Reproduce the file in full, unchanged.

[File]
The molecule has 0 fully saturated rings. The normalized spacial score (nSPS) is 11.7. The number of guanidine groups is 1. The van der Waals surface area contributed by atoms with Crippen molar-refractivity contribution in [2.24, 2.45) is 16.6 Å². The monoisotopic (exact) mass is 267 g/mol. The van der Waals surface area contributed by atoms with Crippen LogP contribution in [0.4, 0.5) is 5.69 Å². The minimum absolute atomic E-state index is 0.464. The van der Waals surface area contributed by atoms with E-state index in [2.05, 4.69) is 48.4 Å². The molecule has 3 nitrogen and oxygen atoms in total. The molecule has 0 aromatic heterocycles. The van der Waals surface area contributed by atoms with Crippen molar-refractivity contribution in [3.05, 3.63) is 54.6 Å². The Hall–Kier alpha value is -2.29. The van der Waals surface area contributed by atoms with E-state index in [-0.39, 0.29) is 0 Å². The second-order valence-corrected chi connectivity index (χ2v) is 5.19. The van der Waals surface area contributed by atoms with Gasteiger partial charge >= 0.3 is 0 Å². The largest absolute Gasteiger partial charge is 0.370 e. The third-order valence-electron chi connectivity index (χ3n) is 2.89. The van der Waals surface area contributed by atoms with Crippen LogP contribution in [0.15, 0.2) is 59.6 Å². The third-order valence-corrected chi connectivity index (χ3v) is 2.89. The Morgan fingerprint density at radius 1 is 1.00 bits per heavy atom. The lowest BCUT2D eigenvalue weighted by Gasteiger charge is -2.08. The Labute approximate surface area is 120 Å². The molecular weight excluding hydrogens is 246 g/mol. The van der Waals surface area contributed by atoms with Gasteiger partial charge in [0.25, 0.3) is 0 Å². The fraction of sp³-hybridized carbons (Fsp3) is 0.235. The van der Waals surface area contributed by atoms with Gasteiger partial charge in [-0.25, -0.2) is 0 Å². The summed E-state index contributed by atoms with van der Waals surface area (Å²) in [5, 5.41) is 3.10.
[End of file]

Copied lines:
The molecule has 0 fully saturated rings. The normalized spacial score (nSPS) is 11.7. The number of guanidine groups is 1. The van der Waals surface area contributed by atoms with Crippen molar-refractivity contribution in [2.24, 2.45) is 16.6 Å². The monoisotopic (exact) mass is 267 g/mol. The van der Waals surface area contributed by atoms with Crippen LogP contribution in [0.4, 0.5) is 5.69 Å². The minimum absolute atomic E-state index is 0.464. The van der Waals surface area contributed by atoms with E-state index in [2.05, 4.69) is 48.4 Å². The molecule has 3 nitrogen and oxygen atoms in total. The molecule has 0 aromatic heterocycles. The van der Waals surface area contributed by atoms with Crippen molar-refractivity contribution in [3.05, 3.63) is 54.6 Å². The Hall–Kier alpha value is -2.29. The van der Waals surface area contributed by atoms with E-state index in [-0.39, 0.29) is 0 Å². The second-order valence-corrected chi connectivity index (χ2v) is 5.19. The van der Waals surface area contributed by atoms with Gasteiger partial charge >= 0.3 is 0 Å². The largest absolute Gasteiger partial charge is 0.370 e. The third-order valence-electron chi connectivity index (χ3n) is 2.89. The van der Waals surface area contributed by atoms with Crippen LogP contribution in [0.15, 0.2) is 59.6 Å². The third-order valence-corrected chi connectivity index (χ3v) is 2.89. The Morgan fingerprint density at radius 1 is 1.00 bits per heavy atom. The lowest BCUT2D eigenvalue weighted by Gasteiger charge is -2.08. The Labute approximate surface area is 120 Å². The molecular weight excluding hydrogens is 246 g/mol. The van der Waals surface area contributed by atoms with Gasteiger partial charge in [0.25, 0.3) is 0 Å². The fraction of sp³-hybridized carbons (Fsp3) is 0.235. The van der Waals surface area contributed by atoms with Gasteiger partial charge in [-0.25, -0.2) is 0 Å². The summed E-state index contributed by atoms with van der Waals surface area (Å²) in [5, 5.41) is 3.10.